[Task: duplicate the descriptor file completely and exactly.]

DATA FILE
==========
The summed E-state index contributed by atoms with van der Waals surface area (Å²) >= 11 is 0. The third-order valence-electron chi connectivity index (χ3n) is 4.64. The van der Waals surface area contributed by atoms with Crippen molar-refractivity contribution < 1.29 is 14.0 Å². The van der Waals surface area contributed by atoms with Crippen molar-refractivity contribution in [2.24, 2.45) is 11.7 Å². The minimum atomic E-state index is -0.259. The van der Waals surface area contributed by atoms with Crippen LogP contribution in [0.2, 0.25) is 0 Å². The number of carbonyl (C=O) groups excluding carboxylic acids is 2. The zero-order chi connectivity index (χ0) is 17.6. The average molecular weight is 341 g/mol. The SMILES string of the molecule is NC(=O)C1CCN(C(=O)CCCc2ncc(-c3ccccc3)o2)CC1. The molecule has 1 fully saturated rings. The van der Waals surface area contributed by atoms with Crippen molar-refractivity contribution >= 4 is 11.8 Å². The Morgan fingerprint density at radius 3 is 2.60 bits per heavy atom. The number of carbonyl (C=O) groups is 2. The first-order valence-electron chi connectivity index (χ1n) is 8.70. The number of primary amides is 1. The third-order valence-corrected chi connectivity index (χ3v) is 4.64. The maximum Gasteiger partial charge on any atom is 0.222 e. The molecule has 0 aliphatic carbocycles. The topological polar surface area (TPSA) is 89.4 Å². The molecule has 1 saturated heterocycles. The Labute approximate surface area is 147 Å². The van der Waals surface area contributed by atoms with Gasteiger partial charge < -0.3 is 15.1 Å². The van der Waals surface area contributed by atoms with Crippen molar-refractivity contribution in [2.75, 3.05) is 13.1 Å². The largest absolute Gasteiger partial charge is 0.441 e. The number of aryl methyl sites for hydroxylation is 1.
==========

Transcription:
The summed E-state index contributed by atoms with van der Waals surface area (Å²) >= 11 is 0. The third-order valence-electron chi connectivity index (χ3n) is 4.64. The van der Waals surface area contributed by atoms with Crippen molar-refractivity contribution < 1.29 is 14.0 Å². The van der Waals surface area contributed by atoms with Crippen molar-refractivity contribution in [2.24, 2.45) is 11.7 Å². The minimum atomic E-state index is -0.259. The van der Waals surface area contributed by atoms with Crippen LogP contribution in [0.2, 0.25) is 0 Å². The number of carbonyl (C=O) groups excluding carboxylic acids is 2. The zero-order chi connectivity index (χ0) is 17.6. The average molecular weight is 341 g/mol. The SMILES string of the molecule is NC(=O)C1CCN(C(=O)CCCc2ncc(-c3ccccc3)o2)CC1. The molecule has 1 fully saturated rings. The van der Waals surface area contributed by atoms with Crippen molar-refractivity contribution >= 4 is 11.8 Å². The Morgan fingerprint density at radius 3 is 2.60 bits per heavy atom. The number of carbonyl (C=O) groups is 2. The first-order valence-electron chi connectivity index (χ1n) is 8.70. The number of primary amides is 1. The third-order valence-corrected chi connectivity index (χ3v) is 4.64. The maximum Gasteiger partial charge on any atom is 0.222 e. The molecule has 0 aliphatic carbocycles. The topological polar surface area (TPSA) is 89.4 Å². The molecule has 1 saturated heterocycles. The Labute approximate surface area is 147 Å². The van der Waals surface area contributed by atoms with Gasteiger partial charge < -0.3 is 15.1 Å². The van der Waals surface area contributed by atoms with Crippen molar-refractivity contribution in [2.75, 3.05) is 13.1 Å². The largest absolute Gasteiger partial charge is 0.441 e. The number of aryl methyl sites for hydroxylation is 1.